(Figurative and Abstract Sculpture)

The title comes from the name of one of the horses of Achilles. The supporting steel form is based on the shape of Hoplon, Greek shields. The horse was modelled in clay and then covered in plaster waste moulds. I cast marble resin into the moulds, chipped the plaster moulds away and reassembled the horse. I made an ellipsoid former from plaster of paris into which I could construct the two hoplon forms. I cut 10mm square section steel rod to a length which would fit within the planar form of the ellipsoid with the ends of each length cut to an angle of 137.5 degrees which is the golden angle. In geometry the golden angle is the smaller of the two angles created by sectioning the circumference of a circle according to the golden ratio. The cut and angled lengths were then welded to form a zig-zag planar pattern over the former. This was repeated and the two halves were welded together to form the ellipsoid.  The sculpture combines a modelled figurative element with a mathematically constructed abstraction. Balius has been exhibited at No.1 Smithery Gallery and Birtley House.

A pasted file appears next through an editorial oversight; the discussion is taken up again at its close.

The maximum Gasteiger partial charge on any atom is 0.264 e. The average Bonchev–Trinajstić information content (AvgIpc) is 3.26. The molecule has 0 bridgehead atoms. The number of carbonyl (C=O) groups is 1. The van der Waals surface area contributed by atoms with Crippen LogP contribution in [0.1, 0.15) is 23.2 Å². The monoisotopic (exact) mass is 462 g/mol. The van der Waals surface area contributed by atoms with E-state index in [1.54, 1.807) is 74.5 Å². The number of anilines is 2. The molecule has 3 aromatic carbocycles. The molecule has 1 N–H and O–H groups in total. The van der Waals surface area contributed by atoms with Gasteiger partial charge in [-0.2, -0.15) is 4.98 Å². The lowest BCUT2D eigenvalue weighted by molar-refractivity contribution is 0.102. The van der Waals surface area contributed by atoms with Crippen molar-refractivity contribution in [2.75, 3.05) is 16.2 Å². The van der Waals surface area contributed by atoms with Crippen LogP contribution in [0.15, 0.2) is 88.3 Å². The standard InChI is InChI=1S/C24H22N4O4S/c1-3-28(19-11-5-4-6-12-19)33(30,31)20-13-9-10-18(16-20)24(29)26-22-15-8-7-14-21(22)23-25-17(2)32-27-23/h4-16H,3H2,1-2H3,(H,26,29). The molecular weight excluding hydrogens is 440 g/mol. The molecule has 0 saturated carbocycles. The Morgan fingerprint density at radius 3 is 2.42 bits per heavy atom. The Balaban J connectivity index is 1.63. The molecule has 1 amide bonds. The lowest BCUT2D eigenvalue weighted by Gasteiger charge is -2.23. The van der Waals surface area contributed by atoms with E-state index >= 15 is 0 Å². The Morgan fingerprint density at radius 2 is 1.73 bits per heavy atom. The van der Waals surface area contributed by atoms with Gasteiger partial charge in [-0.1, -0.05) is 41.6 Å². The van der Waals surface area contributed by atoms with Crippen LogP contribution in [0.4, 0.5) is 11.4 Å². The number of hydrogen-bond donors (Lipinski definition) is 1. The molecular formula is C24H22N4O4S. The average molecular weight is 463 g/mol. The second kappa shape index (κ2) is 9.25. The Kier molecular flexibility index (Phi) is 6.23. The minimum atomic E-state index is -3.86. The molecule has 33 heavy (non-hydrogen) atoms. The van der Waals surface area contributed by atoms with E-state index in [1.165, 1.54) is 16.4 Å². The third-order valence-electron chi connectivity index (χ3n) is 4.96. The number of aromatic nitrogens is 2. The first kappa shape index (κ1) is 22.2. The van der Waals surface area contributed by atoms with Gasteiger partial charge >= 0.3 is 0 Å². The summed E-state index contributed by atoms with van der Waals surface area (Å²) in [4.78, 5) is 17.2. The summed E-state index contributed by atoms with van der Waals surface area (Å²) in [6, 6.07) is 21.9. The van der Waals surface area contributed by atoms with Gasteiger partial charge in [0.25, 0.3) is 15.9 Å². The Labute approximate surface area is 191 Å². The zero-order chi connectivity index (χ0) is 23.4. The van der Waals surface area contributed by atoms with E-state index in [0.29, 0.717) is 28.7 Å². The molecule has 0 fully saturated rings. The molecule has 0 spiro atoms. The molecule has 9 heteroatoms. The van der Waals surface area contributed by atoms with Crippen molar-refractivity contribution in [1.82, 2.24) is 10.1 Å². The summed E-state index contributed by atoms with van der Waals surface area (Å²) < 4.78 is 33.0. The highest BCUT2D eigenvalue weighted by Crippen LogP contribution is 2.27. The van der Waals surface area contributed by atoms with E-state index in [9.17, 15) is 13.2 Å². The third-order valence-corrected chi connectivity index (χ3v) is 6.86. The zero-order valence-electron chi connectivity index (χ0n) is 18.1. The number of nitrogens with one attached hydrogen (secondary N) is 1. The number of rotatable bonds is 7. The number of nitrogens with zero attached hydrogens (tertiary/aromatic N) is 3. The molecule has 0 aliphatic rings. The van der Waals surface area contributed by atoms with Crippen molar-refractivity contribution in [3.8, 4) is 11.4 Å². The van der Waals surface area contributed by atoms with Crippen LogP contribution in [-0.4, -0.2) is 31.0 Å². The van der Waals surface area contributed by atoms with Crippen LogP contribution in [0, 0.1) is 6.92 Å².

Marble Resin and Steel.

H 110, W 98, D 98cm.

Royal Society of Sculptors